Everybody loves the D. This is terrifically strong but also it’s all like thinking it is an indica but I am like feeling pretty zippy. It’s a Friday night and I took the day off work. Just to provide context to this current high. I’m actually writing this review at a weird hour because I ran out of weed and I have become a little adamant that I am going to do photos and reviews of all the weed when I smoke it for the foreseeable future, at least as long as it’s a new strain or grower. Ideally both. So yeah that brings us up to right now, live with the D, Friday night with some super fun music playing and
Oh! Also I saw Maverick earlier. What a fucking fun movie to watch. Tom Cruise has really sort of mastered that particular space in a way few if any have before him. Like – they’re not winners every one but you can tell he’s giving it his all, that crazy weird bastard. I hope we can still watch them after we find out whatever he’s been up to after he dies.
So – D-33. The weed so good they named it 33 times. I wonder if D-32 was super fuckin’ weird? Or maybe it was like one of the middle ones – like D-19 – where they broke the mold. It’s the Jason Bourne of weed strains; elusive and deadly.
If you look at the label, it explains that this is Do-Si-Do combined with Gelato #33. So that’s actually why the 33.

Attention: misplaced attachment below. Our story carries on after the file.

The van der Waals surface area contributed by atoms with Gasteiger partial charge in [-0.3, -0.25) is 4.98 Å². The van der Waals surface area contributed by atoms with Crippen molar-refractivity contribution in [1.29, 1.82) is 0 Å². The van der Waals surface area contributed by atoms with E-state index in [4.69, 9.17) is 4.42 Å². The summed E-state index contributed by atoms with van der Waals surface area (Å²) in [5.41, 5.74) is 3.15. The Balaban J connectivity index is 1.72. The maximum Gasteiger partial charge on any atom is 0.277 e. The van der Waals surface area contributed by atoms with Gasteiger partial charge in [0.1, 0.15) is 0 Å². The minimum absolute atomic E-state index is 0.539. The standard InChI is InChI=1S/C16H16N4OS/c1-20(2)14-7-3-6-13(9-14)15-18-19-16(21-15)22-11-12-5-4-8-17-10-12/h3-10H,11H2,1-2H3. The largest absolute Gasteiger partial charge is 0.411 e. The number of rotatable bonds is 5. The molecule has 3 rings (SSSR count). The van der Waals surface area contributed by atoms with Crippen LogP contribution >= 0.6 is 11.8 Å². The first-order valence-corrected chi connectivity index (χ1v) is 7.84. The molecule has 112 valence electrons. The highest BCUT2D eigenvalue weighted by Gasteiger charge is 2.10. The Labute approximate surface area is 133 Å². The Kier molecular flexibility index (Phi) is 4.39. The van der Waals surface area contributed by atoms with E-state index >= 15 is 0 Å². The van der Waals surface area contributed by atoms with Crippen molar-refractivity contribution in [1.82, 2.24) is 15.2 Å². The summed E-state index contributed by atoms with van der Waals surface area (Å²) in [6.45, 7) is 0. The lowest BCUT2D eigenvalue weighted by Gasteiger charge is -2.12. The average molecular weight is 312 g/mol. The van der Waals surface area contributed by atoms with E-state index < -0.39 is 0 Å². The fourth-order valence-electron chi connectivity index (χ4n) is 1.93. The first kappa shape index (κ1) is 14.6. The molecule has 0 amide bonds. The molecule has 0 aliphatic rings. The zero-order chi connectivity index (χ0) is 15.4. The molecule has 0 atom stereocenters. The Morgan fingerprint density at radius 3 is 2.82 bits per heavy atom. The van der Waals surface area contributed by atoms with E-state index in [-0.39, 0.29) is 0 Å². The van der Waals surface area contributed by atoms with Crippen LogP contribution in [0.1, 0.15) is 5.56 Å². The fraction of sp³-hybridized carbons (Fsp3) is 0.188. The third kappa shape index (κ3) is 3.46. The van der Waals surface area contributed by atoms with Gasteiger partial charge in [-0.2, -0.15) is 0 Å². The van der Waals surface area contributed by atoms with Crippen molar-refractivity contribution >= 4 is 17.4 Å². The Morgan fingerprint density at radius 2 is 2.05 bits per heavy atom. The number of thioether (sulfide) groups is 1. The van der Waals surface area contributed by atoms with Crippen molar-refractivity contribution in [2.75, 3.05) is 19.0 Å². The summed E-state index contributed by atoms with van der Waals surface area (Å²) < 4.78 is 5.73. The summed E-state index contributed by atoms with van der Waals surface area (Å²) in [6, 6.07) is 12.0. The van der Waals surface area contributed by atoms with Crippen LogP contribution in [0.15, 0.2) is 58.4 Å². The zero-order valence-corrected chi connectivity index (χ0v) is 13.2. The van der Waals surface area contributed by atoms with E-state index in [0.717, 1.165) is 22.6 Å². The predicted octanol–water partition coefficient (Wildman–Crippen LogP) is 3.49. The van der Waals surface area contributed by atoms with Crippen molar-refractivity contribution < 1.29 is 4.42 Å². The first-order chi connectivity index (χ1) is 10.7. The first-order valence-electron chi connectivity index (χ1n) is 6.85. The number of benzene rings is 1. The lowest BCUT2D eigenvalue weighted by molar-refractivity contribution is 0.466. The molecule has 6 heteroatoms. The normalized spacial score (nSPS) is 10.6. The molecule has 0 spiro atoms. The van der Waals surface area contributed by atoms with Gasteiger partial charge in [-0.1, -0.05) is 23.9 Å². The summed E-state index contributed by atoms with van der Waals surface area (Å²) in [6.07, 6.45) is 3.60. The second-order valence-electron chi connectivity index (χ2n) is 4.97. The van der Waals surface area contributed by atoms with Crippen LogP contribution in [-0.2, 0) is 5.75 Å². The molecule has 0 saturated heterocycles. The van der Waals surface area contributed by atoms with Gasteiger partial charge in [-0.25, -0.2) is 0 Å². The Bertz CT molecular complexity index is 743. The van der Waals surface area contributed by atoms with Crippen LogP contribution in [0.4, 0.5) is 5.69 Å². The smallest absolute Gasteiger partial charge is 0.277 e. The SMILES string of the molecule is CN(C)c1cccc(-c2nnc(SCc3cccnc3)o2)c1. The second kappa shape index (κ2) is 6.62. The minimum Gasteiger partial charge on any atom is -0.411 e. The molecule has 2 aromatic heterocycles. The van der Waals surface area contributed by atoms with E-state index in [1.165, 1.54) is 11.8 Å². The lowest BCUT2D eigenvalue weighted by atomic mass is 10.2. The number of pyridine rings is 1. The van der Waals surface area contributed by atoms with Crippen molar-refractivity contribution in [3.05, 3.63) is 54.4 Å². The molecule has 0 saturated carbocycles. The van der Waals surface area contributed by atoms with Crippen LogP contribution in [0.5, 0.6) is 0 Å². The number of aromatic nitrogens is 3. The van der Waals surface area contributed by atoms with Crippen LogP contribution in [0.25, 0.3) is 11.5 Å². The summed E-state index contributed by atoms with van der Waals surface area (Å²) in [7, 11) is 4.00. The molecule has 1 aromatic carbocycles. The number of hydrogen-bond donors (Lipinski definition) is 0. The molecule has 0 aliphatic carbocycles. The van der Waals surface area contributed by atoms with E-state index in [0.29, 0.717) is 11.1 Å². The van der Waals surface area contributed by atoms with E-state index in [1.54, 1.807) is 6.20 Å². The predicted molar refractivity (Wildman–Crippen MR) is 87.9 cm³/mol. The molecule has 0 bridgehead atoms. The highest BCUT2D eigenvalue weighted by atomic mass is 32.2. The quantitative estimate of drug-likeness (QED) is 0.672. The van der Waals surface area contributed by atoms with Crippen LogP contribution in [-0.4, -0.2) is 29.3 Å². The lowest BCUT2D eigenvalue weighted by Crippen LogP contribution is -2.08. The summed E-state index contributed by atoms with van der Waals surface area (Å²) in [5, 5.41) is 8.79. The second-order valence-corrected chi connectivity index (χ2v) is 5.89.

And if you’re wondering why the 33 on Rolling Rock bottles, which is a common concern among drinkers of shitty beer everywhere (I quit drinking at 16 I just know it’s widely reviled by beer snobs), I offer the following situation which I assembled after almost 20 seconds of searching:
These words are printed on the label of Rolling Rock’s products:
“Rolling Rock from glass lined tanks in the Laurel Highlands. We tender this premium beer for your enjoyment as a tribute to your good taste. It comes from the mountain springs to you.”
There are 33 words in that phrase. When the phrase was originally proposed, someone scribbled a “33” above it as it was getting passed around for approvals. When it went to print, the 33 was interpreted as an instruction and the first batch of bottles was printed with the number on the bottle. Rather than admit the mistake, the company kept the bottles as they remain today.
A second, less interesting and probably incorrect explanation is that it is short for 1933 – the year in which prohibition was repealed in the US.